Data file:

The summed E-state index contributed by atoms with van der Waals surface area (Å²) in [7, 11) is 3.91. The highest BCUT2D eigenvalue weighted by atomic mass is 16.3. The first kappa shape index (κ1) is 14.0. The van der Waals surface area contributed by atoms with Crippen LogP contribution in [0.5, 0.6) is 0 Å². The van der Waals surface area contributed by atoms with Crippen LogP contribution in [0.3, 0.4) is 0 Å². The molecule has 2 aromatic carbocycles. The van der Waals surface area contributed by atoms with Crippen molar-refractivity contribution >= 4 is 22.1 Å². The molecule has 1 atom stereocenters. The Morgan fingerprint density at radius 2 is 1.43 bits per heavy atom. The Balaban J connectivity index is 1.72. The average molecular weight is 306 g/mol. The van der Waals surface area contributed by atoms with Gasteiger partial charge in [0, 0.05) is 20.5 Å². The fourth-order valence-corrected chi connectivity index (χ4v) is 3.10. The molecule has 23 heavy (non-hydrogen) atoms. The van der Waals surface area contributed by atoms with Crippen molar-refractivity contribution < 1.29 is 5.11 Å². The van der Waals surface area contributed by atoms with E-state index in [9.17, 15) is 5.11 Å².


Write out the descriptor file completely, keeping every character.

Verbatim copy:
The summed E-state index contributed by atoms with van der Waals surface area (Å²) in [7, 11) is 3.91. The highest BCUT2D eigenvalue weighted by atomic mass is 16.3. The first kappa shape index (κ1) is 14.0. The van der Waals surface area contributed by atoms with Crippen LogP contribution in [0.5, 0.6) is 0 Å². The van der Waals surface area contributed by atoms with Crippen LogP contribution in [0.3, 0.4) is 0 Å². The molecule has 2 aromatic carbocycles. The van der Waals surface area contributed by atoms with Crippen molar-refractivity contribution >= 4 is 22.1 Å². The molecule has 1 atom stereocenters. The Morgan fingerprint density at radius 2 is 1.43 bits per heavy atom. The Balaban J connectivity index is 1.72. The average molecular weight is 306 g/mol. The van der Waals surface area contributed by atoms with Gasteiger partial charge in [0, 0.05) is 20.5 Å². The fourth-order valence-corrected chi connectivity index (χ4v) is 3.10. The molecule has 23 heavy (non-hydrogen) atoms. The van der Waals surface area contributed by atoms with Crippen molar-refractivity contribution < 1.29 is 5.11 Å². The van der Waals surface area contributed by atoms with E-state index in [9.17, 15) is 5.11 Å².